At the Serpentine School our main dance style is Tribal Fusion. Tribal Fusion is a western development of a middle eastern dance, but where did it spring from really? Today we are going on a journey through space and time, and through the medium of many scratchy old school VHS tapes, to discover where Tribal Fusion came from.
First we will start by digging deep into the middle of the last century. In California, a woman called Jamilla Salimpour was in love with belly dance. She learnt to belly dance by watching and learning from other dancers and from old movies featuring celebrated egyptian dancers. She was a massive badass, running away to join the circus at 15, learning belly dance, and after a while of dancing professionally in nightclubs around the bay area she opened her own nightclub in the Bay Area in the 50's.
tribalish, but it was a fantasy costume - inspired by a whole bunch of cultures and dancers to look authentic to western audiences. At these Bal Anat shows Jamilla upped the theatrics to delight her audiences, getting her dancers to perform with swords and snakes, which was totally new to the world of belly dance.
Jamilla's belly dance was earthy and rootsy, with lots of finger cymbals and low hipwork. This was belly dance inspired by the films and the dancers of the 40's and 50's, without the later balletic influence upon middle eastern dance. This is important, as Tribal Fusion has retained some of it's earthy rooted Jamilla legacy and is part of the reason why many peeps are drawn to study the earthy and ethereal form of Tribal Fusion rather than the less earthy, flowing lines and princessy arabesques of modern middle eastern belly dance.
American Tribal Style is inspired by middle eastern and Indian folkloric dances. It's a group improvised format, where one person is a leader and everyone else are the followers, and the leader swaps around often everyone has a chance to be a leader and a follower. The format has a strong Indian and I feel flamenco flair to it in the arms and posturing, which marks it clearly from modern middle eastern belly dance. It's called tribal because you have to dance it as a group - as a tribe. Carolena created an dance company and called it Fat Chance Dance Company, and they have been going strong for decades.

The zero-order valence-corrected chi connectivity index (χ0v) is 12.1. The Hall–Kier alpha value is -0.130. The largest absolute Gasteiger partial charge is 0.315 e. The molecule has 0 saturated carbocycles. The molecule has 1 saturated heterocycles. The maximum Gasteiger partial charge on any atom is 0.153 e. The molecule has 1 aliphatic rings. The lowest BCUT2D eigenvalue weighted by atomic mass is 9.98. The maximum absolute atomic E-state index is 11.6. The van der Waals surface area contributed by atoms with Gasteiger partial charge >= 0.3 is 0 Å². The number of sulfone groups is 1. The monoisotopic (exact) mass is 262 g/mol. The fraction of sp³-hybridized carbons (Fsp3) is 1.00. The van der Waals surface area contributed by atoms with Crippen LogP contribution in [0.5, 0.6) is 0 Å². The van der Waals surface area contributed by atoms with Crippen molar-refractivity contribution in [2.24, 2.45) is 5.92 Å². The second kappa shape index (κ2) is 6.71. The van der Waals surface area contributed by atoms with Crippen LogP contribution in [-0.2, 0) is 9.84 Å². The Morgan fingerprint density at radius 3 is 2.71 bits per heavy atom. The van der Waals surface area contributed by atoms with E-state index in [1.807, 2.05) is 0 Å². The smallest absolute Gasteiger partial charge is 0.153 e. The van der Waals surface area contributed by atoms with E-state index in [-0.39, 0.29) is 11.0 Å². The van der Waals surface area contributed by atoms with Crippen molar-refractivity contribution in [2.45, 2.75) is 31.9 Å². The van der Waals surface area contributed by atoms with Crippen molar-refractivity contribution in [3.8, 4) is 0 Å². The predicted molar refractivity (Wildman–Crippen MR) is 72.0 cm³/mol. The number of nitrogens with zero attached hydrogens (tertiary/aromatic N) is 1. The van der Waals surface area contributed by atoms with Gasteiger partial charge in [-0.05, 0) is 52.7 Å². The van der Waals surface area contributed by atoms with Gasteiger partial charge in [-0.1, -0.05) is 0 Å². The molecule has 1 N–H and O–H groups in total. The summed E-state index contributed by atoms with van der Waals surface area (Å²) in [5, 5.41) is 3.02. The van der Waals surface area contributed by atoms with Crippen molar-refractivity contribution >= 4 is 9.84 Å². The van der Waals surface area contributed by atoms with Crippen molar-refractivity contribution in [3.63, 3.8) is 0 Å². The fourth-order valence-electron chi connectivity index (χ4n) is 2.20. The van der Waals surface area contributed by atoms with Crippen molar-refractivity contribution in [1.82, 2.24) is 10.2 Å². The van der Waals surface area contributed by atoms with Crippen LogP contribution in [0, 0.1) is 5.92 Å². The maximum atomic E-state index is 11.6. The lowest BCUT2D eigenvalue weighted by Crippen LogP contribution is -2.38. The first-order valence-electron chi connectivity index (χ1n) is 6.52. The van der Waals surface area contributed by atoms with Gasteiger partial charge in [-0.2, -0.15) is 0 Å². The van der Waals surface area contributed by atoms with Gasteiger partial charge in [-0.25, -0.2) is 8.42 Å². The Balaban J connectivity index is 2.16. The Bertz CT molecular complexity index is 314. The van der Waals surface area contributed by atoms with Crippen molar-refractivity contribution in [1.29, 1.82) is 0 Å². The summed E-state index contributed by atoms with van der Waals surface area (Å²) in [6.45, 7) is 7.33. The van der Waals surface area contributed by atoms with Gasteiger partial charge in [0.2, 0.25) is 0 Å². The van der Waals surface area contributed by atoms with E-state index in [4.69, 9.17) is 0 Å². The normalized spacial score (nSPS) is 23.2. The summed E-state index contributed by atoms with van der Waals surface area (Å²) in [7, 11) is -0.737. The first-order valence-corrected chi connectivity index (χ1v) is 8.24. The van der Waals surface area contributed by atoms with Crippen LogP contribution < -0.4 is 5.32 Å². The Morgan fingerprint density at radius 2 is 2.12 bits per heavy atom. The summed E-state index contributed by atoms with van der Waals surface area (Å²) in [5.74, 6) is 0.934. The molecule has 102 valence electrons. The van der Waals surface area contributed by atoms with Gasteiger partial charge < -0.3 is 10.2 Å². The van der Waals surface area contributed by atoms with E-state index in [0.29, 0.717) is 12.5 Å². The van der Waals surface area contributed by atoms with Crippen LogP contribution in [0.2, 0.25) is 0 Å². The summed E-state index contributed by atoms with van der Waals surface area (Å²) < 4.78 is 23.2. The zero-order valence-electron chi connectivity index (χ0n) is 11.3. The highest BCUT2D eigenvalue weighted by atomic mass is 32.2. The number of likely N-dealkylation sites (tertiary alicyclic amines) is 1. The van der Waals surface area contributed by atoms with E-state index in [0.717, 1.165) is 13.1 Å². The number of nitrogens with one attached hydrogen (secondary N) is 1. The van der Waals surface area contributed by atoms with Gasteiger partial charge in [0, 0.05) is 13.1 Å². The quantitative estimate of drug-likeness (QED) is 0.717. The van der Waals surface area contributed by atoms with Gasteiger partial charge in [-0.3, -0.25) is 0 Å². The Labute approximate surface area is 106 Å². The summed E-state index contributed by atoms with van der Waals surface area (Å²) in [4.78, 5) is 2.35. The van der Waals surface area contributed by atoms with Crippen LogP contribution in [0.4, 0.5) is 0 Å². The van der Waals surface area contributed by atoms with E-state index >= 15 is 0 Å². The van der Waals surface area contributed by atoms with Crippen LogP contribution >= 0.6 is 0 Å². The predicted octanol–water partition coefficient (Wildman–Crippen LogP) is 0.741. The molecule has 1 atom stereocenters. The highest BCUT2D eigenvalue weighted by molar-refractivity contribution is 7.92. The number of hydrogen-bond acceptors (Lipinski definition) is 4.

Both these dance companies were taking the roots of Jamilla's and Carolena's dance formats and adding their own creativity and imagination to create something that they found new and beautiful.
From these awesome dance companies, passionate dancers appeared who would further the creation of the Tribal Fusion dance movement - Mardi Love from Urban Tribal, Rachel Brice and Sharon Kihara from Ultra Gypsy, Ariellah Aflalo, the Lady Frederique and a host of other dancers who brought in inspirations from other world dance forms.
Tribal Fusion till around the mid 2000's had been a very Californian, San Fransisco based thing - most of the dancers were based in the Bay Area and there wasn't a huge amount of Tribal Fusion outside California, let alone outside America. However, the Bellydance Superstars worldwide touring dance company brought Tribal Fusion to a global audience, and people all over the world went freaking crazy for Rachel Brice's snakey arms, incredible backbends and the darker, more tattoed aesthetic of the tribal dancers.
Tribal Fusion dancers have been deeply influenced by the training system of Suhaila Salimpour, who is a hardcore clean badass technique chaser, and by music. Tribal Fusion has allowed a more western vibe in the music it dances to, working with and combining middle eastern, world music and electronica in the quest to create beauty. This allows for influences from the music genres to come in and play, eg. popping and hip hop and kathak, and has created (and still is creating) a rapidly evolving, imaginative, expressive, inclusive and beautiful form of dance art.
Over the last ten years Tribal Fusion has exploded in popluarity, and dancers have dived deep into their creativity to fuse belly dance with stronger flavours of hip hop, flamenco, folk dance, indian dance and theatricality to create an ever evolving and mind blowingly diverse art form drawing it's influences from both the east and the west.